Now 65, Siegelman is temporarily free on appeal bond, but faces resentencing by his nemesis Fuller. The paramilitary undercurrents in the Siegelman case are especially disturbing. The federal government created a special anti-Siegelman strike force headquartered at an Air Force base and led by an Air Force colonel in the reserves. The prosecution took Bailey there for interrogation, helping foster an unusual climate of fear. That climate is especially powerful if one reads 2009 affidavits by Bailey and his friends describing how federal prosecutors pressured Bailey, in serious legal jeopardy because of crimes unrelated to Siegelman, by offering him leniency as well as threatening to expose his sexual partners if he did not do what they wanted. To be fair to Beck, one can argue that he sought and obtained the best deal possible for his client and has remained silent since for those reasons. But the immense discretion and powers of a U.S. attorney require more vetting on overall notions of justice than mere loyalty to one client.
Why did Obama nominate Beck in the first place? Apparently it's because he's been listening to so-called Democrats such as Birmingham lawyer G. Douglas Jones. Jones perhaps has been Beck's most outspoken supporter, and it's curious that both men have clear ties to Republican elites, as we outlined in a previous post:
Jones' public statements about the Beck nomination reflect significant foot shuffling and dissembling. Could that be because George Beck represented chief government witness Nick Bailey in the Siegelman/Scrushy case and reportedly allowed prosecutors to browbeat and coach his client? Could it be because Beck comes from the Montgomery law firm of Capel and Howard, which has strong ties to GOP strategist Karl Rove and Bill Canary, who is president of the Business Council of Alabama, husband of Leura Canary, and confidant of U.S. Chamber of Commerce chief Tom Donahue?
Doug Jones supports a lawyer from a firm that has ties to Karl Rove, Bill Canary, and Tom Donahue? Sheesh, with "leaders" like that, the Alabama Democratic Party surely will continue to spiral right down the toilet. To top it off, Jones worked with Homewood attorney Rob Riley, son of former GOP governor Bob Riley, on a federal HealthSouth lawsuit that raked in more than $50 million in attorney fees. Has that been good for the cause of justice in Alabama? Almost certainly not:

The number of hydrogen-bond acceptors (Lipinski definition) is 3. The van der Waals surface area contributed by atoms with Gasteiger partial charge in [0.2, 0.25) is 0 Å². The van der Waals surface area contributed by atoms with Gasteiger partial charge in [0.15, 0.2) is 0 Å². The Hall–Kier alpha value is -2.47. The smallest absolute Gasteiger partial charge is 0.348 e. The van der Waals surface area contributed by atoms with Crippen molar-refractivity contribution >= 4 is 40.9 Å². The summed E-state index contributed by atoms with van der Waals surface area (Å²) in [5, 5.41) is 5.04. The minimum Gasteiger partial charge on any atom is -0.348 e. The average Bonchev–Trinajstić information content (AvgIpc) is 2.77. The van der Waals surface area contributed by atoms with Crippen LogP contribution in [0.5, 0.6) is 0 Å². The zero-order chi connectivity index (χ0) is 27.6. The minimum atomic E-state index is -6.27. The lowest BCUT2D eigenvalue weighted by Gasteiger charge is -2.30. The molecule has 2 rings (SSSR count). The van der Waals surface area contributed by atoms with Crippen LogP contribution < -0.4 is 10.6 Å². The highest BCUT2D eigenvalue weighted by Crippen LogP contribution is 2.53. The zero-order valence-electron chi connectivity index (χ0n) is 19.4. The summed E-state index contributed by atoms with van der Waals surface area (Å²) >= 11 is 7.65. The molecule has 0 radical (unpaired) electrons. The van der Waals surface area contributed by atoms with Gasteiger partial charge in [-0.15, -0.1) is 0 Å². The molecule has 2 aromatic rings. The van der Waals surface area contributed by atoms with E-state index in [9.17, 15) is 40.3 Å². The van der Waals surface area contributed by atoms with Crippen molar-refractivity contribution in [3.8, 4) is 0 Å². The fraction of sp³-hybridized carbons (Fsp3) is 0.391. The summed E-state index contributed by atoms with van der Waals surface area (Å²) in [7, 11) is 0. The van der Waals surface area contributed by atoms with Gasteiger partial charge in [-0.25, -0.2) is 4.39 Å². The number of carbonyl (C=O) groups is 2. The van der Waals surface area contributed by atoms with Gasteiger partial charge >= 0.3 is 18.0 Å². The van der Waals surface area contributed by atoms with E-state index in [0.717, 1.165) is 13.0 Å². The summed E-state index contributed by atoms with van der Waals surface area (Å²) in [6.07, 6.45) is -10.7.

This scenario becomes particularly troubling when you consider that the other co-liaison counsel in the HealthSouth case--Jones' chief local assistant--was Rob Riley, the son of former Republican Governor Bob Riley. Why did Doug Jones need Rob Riley on the lawsuit team? Probably because Riley had inside information about former HealthSouth CEO Richard Scrushy. And that information probably came from Riley's involvement in a Republican conspiracy to conduct a political prosecution against Siegelman and Scrushy, a scheme that Alabama attorney and whistleblower Dana Jill Simpson revealed to the world.
Should progressives be concerned about Doug Jones' willingness to make money by jumping in bed with a member of the Riley clan? What about Jones' apparent determination to now push tainted nominees to a Democratic administration?
Obama has a background as a constitutional scholar. But the Beck nomination, and the Senate's unquestioning acceptance of it, indicates our leaders (of both parties) do not give a rip about such concepts as "due process" and "equal protection" under the law.
How ugly was Beck confirmation and the process that led up to it? We encourage readers to examine Andrew Kreig's recent four-part series on the subject. And it's important to keep a key point in mind: This no longer is just a Bush/Rove production; Obama and other Democrats now are engaged in what appears to be a coordinated effort to ensure that the public is kept in the dark about unsavory matters connected to the U.S. Justice Department.
Here are links to the Justice Integrity Project series:
Part One: Senate Must Grill Tainted Alabama DOJ Nominee
Part Two: Bailey, Beck and Siegelman Frame-Up
Part Three: Beck's DOJ Backers Make Their Case
Part Four: What To Do About Obama's Alabama Snafu?